Now plenty of companies may think they can just get away with carrying on as before, but that just leaves them open to being hit with fines that should be a worry to any organisation, no matter how large or small.

To use the cookie situation as an example, currently the rules are utter bollocks. You just get told they're using cookies and have to accept it or not use the site (or block them with varying degrees of success and lost functionality). Under GDPR they'll have to ask, you'll have to opt-in (pre-ticked boxes and opt-out boxes are outlawed) and if you don't you'll still get to use the site anyway.

I see it as a massive step in the right direction. It won't be perfect but will be so much better than the current rules. And it should also help to reduce all the bullshit ad-targeting that goes on, and those shitty Facebook buttons that track everyone across every site they visit.

So you asked for some counter-examples, and I hope the above gives you something to think about.

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You want wires with that? Burger King backs, er, net neutrality

israel_hands

Re: Well, Thank The Heavens

You and the other Trumpanzees are a stark example of the truth behind those words.

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Electric cars to create new peak hour when they all need a charge

israel_hands

Re: I've been pointing this out for years.

Does their supply drop out at night when there's no wind?

What makes you think there's no wind at night? Where do you think it goes after sunset?

And as to that meaning a supply is not 100% renewable, you might look into these things called "batteries". This may blow your mind but they allow you to store generated energy and use it later.

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Someone is touting a mobile, PC spyware platform called Dark Caracal to governments

israel_hands

Re: israel_hands

Yeah, I've been caught out by something similar myself. Now I tend to colour-code windows to make it easy to tell them apart.

@Diodesign: That sounds fair enough, we've all done similar I don't doubt. I did think it was pretty shocking compared to the normal standards around here. Maybe this tale should get cross-referenced to On-Call?

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israel_hands

This article is in serious need of being properly edited. Paragraphs that don't follow on from the previous one, words and even entire sentences repeated. I'm surprised this was put live in it's current state.

EDIT: And it's been completely rewritten. Perhaps the hacks here need the same 10 minute cooldown between submitting something and it being visible to everyone else.

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Beer hall putz: Regulator slaps northern pub over Nazi-themed ad

israel_hands

Re: Mel Brooks

How the fuck is anything other than the original ad banned by this? Are you deliberately trying to blow this out of proportion just to have something to whine about?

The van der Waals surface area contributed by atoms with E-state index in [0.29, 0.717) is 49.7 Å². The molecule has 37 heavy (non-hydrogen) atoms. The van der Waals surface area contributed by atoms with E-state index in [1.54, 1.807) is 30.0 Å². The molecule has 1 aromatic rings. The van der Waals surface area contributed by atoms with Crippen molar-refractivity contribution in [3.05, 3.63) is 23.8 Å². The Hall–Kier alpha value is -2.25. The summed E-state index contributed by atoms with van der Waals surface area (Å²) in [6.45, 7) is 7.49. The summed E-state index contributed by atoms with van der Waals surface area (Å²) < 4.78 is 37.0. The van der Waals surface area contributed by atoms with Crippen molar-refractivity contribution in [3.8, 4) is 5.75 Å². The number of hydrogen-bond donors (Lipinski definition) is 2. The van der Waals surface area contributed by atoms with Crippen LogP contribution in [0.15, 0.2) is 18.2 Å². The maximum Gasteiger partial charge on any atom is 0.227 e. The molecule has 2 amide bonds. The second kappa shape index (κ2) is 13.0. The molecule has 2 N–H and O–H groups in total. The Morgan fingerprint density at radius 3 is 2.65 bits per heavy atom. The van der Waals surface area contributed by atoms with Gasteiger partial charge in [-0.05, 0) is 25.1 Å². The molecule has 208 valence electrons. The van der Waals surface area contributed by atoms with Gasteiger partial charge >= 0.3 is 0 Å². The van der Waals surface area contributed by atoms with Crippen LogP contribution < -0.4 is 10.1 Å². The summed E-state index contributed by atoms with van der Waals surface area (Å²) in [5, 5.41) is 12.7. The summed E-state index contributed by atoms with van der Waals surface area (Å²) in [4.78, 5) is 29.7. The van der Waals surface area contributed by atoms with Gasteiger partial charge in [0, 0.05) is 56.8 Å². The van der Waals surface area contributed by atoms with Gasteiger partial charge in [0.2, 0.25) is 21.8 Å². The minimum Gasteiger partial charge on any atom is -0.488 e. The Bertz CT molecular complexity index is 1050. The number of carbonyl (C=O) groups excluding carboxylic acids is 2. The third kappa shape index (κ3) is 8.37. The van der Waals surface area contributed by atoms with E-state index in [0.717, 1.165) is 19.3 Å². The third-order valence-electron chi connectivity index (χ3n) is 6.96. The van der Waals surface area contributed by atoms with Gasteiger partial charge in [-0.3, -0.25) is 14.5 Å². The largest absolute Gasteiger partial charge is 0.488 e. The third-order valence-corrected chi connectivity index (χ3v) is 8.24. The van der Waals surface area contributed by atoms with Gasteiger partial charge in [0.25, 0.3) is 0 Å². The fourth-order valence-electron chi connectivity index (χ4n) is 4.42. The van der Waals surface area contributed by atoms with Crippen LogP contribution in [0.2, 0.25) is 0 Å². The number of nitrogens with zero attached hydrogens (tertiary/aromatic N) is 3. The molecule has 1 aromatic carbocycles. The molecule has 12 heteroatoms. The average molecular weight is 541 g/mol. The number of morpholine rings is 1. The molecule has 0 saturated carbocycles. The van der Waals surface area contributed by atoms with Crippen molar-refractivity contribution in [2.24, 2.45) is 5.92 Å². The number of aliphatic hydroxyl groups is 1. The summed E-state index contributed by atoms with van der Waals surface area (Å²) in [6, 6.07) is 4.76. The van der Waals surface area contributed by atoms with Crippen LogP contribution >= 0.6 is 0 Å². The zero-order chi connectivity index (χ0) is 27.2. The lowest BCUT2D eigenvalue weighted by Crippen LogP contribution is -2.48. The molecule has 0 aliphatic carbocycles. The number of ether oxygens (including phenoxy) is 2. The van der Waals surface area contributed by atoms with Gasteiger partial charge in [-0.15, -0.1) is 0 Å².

The original ad has been banned, for the reasons stated in the article. No other depictions of nazis are affected and, in case you didn't understand it from the name, the Advertising Standards Agency can only ban adverts.

Stop getting your knickers in a twist and trying to make this into something it isn't. The original ad was cretinous and judging by the other ad run by the same individual mentioned in the article, the bloke running them is some sort of cunt anyway.

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Taiwanese cops give malware-laden USB sticks as prizes for security quiz

israel_hands

2nd Prize...

...was 2 malware-laden USB sticks.

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Smartphones' security enhancements just make them more dangerous

israel_hands

How the hell does not buying a smartphone leave someone under under the Sword of Damocles? If you don't rely on a single device to hold almost your entire life then by definition all your private data is spread between disparate systems and so not vulnerable to being compromised by a single strategic security mistake, regardless of whether you're advocating passwords, biometrics or anything else.

It's the very fact that smartphones hold so much in a single package that makes them so dangerously vulnerable and also so valuable if compromised.

Also, try to avoid randomly capitalising so many words. It's like you're channelling the keyboard mashing of the Bombastic Knob.

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israel_hands

There are some people who suffer such problems, although I suspect the author would have mentioned it if he fell into that category. They're by far in the minority though. Biometrics are the sort of thing that should be used as a method of last resort for edge cases, if at all, rather than the new default simply because it makes for a flashy sales gimmick and seems to be more secure to the average bloke in the pub who isn't particularly interested in this whole conversation.

The point I'm trying to make is that companies that tout the security of their products should endeavour to good security practice.

As ever it comes down to more input from engineers, less input from the clueless fuckwits in marketing.

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israel_hands

If the author is unconvinced with using his face to unlock his phone why doesn't he just use a PIN? My new phone's got a fingerprint scanner built in but there's no way I'd ever enable it. That sort of idiocy is for people who can't tell the difference between a username and a password and don't know how easy it can be to spoof the biometrics.